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Cancer and Metastasis Reviews

, Volume 38, Issue 1–2, pp 65–77 | Cite as

The role of carbonic anhydrase IX in cancer development: links to hypoxia, acidosis, and beyond

  • Silvia PastorekovaEmail author
  • Robert J Gillies
Open Access
Article

Abstract

Cancer development is a complex process that follows an intricate scenario with a dynamic interplay of selective and adaptive steps and an extensive cast of molecules and signaling pathways. Solid tumor initially grows as an avascular bulk of cells carrying oncogenic mutations until diffusion distances from the nearest functional blood vessels limit delivery of nutrients and oxygen on the one hand and removal of metabolic waste on the other one. These restrictions result in regional hypoxia and acidosis that select for adaptable tumor cells able to promote aberrant angiogenesis, remodel metabolism, acquire invasiveness and metastatic propensity, and gain therapeutic resistance. Tumor cells are thereby endowed with capability to survive and proliferate in hostile microenvironment, communicate with stroma, enter circulation, colonize secondary sites, and generate metastases. While the role of oncogenic mutations initializing and driving these processes is well established, a key contribution of non-genomic, landscaping molecular players is still less appreciated despite they can equally serve as viable targets of anticancer therapies. Carbonic anhydrase IX (CA IX) is one of these players: it is induced by hypoxia, functionally linked to acidosis, implicated in invasiveness, and correlated with therapeutic resistance. Here, we summarize the available experimental evidence supported by accumulating preclinical and clinical data that CA IX can contribute virtually to each step of cancer progression path via its enzyme activity and/or non-catalytic mechanisms. We also propose that targeting tumor cells that express CA IX may provide therapeutic benefits in various settings and combinations with both conventional and newly developed treatments.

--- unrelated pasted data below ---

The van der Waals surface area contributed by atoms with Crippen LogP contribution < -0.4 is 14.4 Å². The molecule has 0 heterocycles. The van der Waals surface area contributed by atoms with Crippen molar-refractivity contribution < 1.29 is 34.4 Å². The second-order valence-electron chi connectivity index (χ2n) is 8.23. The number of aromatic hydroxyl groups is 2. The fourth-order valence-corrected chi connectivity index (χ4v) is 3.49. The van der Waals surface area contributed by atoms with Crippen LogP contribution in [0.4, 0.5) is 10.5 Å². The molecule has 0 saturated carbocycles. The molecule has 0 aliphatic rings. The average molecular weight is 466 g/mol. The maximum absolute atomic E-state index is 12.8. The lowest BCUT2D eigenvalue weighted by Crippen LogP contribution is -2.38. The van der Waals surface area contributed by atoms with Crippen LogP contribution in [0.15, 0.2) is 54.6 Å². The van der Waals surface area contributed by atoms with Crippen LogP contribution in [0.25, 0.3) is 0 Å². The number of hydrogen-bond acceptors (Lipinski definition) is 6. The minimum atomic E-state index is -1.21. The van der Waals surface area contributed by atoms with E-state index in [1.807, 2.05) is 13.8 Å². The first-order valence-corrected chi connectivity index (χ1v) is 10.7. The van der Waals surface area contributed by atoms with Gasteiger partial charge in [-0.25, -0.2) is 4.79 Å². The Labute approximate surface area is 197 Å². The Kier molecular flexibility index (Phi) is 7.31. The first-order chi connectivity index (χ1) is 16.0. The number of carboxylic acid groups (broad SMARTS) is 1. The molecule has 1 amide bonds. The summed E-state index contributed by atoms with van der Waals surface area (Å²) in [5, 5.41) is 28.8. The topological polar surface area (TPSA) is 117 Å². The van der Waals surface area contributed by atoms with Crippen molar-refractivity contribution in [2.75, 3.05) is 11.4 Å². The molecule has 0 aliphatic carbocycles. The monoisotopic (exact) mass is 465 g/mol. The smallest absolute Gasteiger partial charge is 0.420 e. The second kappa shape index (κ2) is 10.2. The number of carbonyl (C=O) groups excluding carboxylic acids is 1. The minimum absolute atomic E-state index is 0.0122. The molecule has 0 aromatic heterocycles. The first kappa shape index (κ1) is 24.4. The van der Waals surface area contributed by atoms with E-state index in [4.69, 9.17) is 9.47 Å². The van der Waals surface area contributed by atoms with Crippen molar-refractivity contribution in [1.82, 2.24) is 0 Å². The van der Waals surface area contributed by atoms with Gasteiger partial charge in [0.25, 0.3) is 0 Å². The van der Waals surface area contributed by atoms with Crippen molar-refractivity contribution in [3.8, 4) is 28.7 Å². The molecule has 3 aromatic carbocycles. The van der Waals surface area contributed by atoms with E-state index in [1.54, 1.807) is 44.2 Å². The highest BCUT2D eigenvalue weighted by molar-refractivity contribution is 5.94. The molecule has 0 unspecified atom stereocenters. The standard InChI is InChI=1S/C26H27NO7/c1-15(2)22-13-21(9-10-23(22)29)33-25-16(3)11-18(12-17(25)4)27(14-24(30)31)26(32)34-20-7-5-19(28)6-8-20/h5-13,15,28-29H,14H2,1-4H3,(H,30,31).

Keywords

Carbonic anhydrase IX pH regulation Tumor microenvironment Hypoxia Acidosis Cancer progression 

1 Introduction

Solid tumors often contain regions of hypoxia and/or acidosis. These microenvironmental stresses create selective pressure in favor of adaptable tumor cells that undergo massive molecular and phenotypic changes associated with cancer progression and treatment resistance [1, 2, 3]. This important connection predisposes the molecules involved in adaptation to hypoxia and acidosis to serve as prognostic indicators, predictive factors, and/or targets for anticancer therapy that deserve increasing attention.

2 Hypoxia